• Thibert S.M.F.
      • Ferdosi S.
      • Pham L.
      • Wilson Z.T.
      • et al.
      Delta-S-Cys-Albumin: a lab test that quantifies cumulative exposure of archived human blood plasma and serum samples to thawed conditions.
      ). This estimation is difficult because approximately 95% of copper is bound to ceruloplasmin in serum (
      • Hellman N.E.
      • Gitlin J.D.
      Ceruloplasmin metabolism and function.
      ) where it is much less catalytically available relative to K2EDTA plasma (
      • Jeffs J.W.
      • Jehanathan N.
      • Thibert S.M.F.
      • Ferdosi S.
      • Pham L.
      • Wilson Z.T.
      • et al.
      Delta-S-Cys-Albumin: a lab test that quantifies cumulative exposure of archived human blood plasma and serum samples to thawed conditions.
      ) where it has been extracted from ceruloplasmin and is mostly bound to EDTA.
      The observation that ΔS-Cys-Albumin in serum decreases at least at fast, if not faster, at −20 °C compared to its rate of decrease at 4 °C was unexpected. Plasma and serum are partially (noneutectically) frozen at −20 °C (
      • Bravo M.I.
      • Grancha S.
      • Jorquera J.I.
      Effect of temperature on plasma freezing under industrial conditions.
      ,
      Human plasma for fractionation, monograph 0853
      European Pharmacopoeia 5.0, Suppl 5.3, 1746-1747 Strasbourg.
      ,
      • Farrugia A.
      • Hill R.
      • Douglas S.
      • Karabagias K.
      • Kleinig A.
      Factor VIII/von Willebrand factor levels in plasma frozen to-30 degrees C in air or halogenated hydrocarbons.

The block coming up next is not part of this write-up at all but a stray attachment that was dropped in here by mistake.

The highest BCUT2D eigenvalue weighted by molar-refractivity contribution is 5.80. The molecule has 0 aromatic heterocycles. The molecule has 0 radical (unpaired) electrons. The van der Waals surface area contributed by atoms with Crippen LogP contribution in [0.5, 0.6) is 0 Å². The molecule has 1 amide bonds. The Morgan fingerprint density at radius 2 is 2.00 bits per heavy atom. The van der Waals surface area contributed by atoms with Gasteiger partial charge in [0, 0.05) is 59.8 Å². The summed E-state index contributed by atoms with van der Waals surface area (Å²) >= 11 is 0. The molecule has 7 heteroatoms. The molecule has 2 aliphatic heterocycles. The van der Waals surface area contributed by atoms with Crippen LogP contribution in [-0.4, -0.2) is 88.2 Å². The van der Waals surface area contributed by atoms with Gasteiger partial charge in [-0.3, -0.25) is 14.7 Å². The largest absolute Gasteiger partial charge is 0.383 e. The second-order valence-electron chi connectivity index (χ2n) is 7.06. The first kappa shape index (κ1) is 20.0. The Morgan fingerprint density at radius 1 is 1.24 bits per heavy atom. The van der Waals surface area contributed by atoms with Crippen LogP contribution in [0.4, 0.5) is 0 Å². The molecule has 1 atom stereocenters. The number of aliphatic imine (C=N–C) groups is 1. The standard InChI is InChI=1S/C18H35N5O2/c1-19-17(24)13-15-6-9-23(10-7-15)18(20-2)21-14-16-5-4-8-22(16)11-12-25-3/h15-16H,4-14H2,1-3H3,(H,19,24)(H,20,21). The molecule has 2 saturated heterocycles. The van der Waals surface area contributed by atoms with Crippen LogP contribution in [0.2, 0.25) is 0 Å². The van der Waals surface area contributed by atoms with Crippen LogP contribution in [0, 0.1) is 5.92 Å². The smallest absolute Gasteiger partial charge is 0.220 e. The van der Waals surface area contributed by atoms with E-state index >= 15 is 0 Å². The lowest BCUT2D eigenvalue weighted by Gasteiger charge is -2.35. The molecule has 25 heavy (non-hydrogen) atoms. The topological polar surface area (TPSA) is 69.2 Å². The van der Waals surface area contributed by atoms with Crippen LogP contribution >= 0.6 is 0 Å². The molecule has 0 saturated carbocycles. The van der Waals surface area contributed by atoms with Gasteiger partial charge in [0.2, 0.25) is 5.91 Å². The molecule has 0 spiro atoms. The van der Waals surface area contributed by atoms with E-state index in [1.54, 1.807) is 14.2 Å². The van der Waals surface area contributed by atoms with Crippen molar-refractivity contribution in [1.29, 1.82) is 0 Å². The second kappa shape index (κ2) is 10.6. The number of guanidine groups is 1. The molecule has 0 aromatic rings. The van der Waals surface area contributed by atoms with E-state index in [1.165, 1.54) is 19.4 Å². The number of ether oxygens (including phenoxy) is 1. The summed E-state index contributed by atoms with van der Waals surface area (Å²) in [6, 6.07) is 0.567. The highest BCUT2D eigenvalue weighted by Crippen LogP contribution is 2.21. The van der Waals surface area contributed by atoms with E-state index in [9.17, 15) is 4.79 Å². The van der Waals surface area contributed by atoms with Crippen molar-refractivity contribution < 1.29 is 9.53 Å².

). This creates a non-native system of reactants and products that are likely differently concentrated compared to when all components of plasma or serum are in the liquid state. The rate laws for the relevant reactions have not been determined at 4 °C or −20 °C, but regardless of whether or not the reactions exhibit Arrhenius behavior, it remains possible that this differently concentrated state may lead to a situation in which the reactions run faster despite the colder temperature. Of course, this may also be reflected in the rates of other biochemical reactions—hence the need for an empirical linkage between ΔS-Cys-Albumin and proteins of clinical interest.
      Additionally, as we have previously observed, copper is less catalytically available in serum than it is in EDTA plasma—which is likely due to the fact that it is mostly bound to ceruloplasmin in serum (
      • Jeffs J.W.
      • Jehanathan N.
      • Thibert S.M.F.
      • Ferdosi S.
      • Pham L.
      • Wilson Z.T.
      • et al.
      Delta-S-Cys-Albumin: a lab test that quantifies cumulative exposure of archived human blood plasma and serum samples to thawed conditions.
      ). This may account for the fact that this effect is only observed in serum—that is, in a partially frozen state at −20 °C, ceruloplasmin’s structure may be altered, allowing copper to become abnormally catalytically available. At this point, however, this conjecture is strictly speculative.